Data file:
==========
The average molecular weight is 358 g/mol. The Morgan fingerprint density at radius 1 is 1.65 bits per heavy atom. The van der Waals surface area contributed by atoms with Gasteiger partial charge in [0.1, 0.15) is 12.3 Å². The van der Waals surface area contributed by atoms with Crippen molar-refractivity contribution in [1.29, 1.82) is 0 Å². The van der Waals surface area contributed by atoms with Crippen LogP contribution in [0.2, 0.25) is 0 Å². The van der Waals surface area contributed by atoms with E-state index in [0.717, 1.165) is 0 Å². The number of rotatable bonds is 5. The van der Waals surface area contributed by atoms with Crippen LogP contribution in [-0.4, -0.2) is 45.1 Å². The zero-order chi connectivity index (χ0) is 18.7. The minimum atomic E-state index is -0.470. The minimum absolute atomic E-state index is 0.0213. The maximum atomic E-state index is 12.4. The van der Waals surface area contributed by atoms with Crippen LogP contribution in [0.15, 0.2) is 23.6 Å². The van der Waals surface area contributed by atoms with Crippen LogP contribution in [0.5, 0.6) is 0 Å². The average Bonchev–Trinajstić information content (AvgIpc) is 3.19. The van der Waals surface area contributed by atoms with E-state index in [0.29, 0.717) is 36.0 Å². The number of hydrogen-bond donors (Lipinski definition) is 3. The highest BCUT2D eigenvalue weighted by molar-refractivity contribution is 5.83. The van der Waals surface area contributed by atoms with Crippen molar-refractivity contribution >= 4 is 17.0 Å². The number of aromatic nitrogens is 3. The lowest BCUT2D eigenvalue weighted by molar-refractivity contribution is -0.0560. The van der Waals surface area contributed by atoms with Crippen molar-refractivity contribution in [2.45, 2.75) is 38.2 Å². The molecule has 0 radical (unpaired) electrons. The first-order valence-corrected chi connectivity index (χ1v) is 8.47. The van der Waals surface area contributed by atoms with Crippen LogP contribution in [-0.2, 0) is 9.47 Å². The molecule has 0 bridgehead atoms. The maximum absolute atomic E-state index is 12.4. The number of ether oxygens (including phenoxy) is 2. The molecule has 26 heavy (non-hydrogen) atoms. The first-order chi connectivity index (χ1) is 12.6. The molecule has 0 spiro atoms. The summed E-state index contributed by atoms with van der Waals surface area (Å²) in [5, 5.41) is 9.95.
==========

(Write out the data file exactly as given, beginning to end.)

The average molecular weight is 358 g/mol. The Morgan fingerprint density at radius 1 is 1.65 bits per heavy atom. The van der Waals surface area contributed by atoms with Gasteiger partial charge in [0.1, 0.15) is 12.3 Å². The van der Waals surface area contributed by atoms with Crippen molar-refractivity contribution in [1.29, 1.82) is 0 Å². The van der Waals surface area contributed by atoms with Crippen LogP contribution in [0.2, 0.25) is 0 Å². The van der Waals surface area contributed by atoms with E-state index in [0.717, 1.165) is 0 Å². The number of rotatable bonds is 5. The van der Waals surface area contributed by atoms with Crippen LogP contribution in [-0.4, -0.2) is 45.1 Å². The zero-order chi connectivity index (χ0) is 18.7. The minimum atomic E-state index is -0.470. The minimum absolute atomic E-state index is 0.0213. The maximum atomic E-state index is 12.4. The van der Waals surface area contributed by atoms with Crippen LogP contribution in [0.15, 0.2) is 23.6 Å². The van der Waals surface area contributed by atoms with Crippen LogP contribution in [0.5, 0.6) is 0 Å². The average Bonchev–Trinajstić information content (AvgIpc) is 3.19. The van der Waals surface area contributed by atoms with E-state index in [0.29, 0.717) is 36.0 Å². The number of hydrogen-bond donors (Lipinski definition) is 3. The highest BCUT2D eigenvalue weighted by molar-refractivity contribution is 5.83. The van der Waals surface area contributed by atoms with Crippen molar-refractivity contribution >= 4 is 17.0 Å². The number of aromatic nitrogens is 3. The lowest BCUT2D eigenvalue weighted by molar-refractivity contribution is -0.0560. The van der Waals surface area contributed by atoms with Crippen molar-refractivity contribution in [2.45, 2.75) is 38.2 Å². The molecule has 0 radical (unpaired) electrons. The first-order valence-corrected chi connectivity index (χ1v) is 8.47. The van der Waals surface area contributed by atoms with Crippen LogP contribution in [-0.2, 0) is 9.47 Å². The molecule has 0 bridgehead atoms. The maximum absolute atomic E-state index is 12.4. The number of ether oxygens (including phenoxy) is 2. The molecule has 26 heavy (non-hydrogen) atoms. The first-order chi connectivity index (χ1) is 12.6. The molecule has 0 spiro atoms. The summed E-state index contributed by atoms with van der Waals surface area (Å²) in [5, 5.41) is 9.95.